So what I recommend with FHA loans is since they are temporary loans, at least in my mind, because I don't want you to have an FHA loan for years. I want you to have an FHA loan for as long as it takes for you to be able to refinance into a conventional loan. So what I always recommend is looking at getting a credit from the lender towards closing costs. So what happens is you raise your interest rate to receive a credit towards your closing costs. Let's say you talked with the lender and they said, we could give you a 3.5% rate on that FHA loan, and it would cost $0 in points. So no points, no credit at all.
But if our plan is to refinance that loan anyway, why not get free money to pay off our closing costs? Because we might have $0 in credit, but we have an additional $3,000 in closing costs that we have to pay out of pocket.
So instead, what if we took a higher rate, let's say we bumped our interest rate to 5% and we received a $3,000 credit so that our cash at closing for closing costs was $0 and all we had to bring was our down payment. So we took a higher rate to basically get a credit of money back to pay off all of those closing costs. Then what happens is we refinance over into a conventional loan.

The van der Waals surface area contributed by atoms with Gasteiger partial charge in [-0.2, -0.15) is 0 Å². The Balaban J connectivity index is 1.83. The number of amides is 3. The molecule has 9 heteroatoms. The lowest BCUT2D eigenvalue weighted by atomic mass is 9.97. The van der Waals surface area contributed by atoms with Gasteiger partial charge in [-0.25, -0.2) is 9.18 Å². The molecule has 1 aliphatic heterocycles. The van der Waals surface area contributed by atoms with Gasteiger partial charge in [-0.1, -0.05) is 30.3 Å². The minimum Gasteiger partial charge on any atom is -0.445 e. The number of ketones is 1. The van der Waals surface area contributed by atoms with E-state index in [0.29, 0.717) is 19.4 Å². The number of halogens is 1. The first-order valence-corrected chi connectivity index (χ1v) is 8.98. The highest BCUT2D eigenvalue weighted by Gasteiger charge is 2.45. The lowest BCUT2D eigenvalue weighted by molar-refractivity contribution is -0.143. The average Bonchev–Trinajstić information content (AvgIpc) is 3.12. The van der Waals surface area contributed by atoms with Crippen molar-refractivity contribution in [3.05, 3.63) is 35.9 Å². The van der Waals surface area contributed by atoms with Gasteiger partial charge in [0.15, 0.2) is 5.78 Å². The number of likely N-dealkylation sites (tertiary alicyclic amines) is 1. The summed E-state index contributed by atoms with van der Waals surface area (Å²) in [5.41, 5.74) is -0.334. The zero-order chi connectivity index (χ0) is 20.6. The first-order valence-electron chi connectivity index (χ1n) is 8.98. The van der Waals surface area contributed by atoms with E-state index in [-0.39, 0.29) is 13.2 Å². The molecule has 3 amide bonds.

So yes, it's not always about the rate. It's about the longer-term strategy that you're in. There's no point if you have it right now, if you have a credit score, that's 600 and you're getting an FHA loan. There's no point in trying to get that aggressively as low as possible on your interest rate. But I see people do this all the time. We're always told about it, it's always about the interest rate, but it's not. It's about the long-term plan that you have.
So if you're paying all this money to lower your interest rate, you're going to refinance into a conventional loan anyway or worse yet you think you're just going to hold onto this loan for 5 to 10 plus years, then you're going to waste a lot of money. It's always better with an FHA loan.
Let's increase the rate. You're only going to be paying that for a few months, maybe a year or two. A higher rate, pay those closing costs off with a credit, then refinance into a conventional loan. When you've built up your credit score, you've built up equity and you're waiting for anything else on your credit report to be fixed.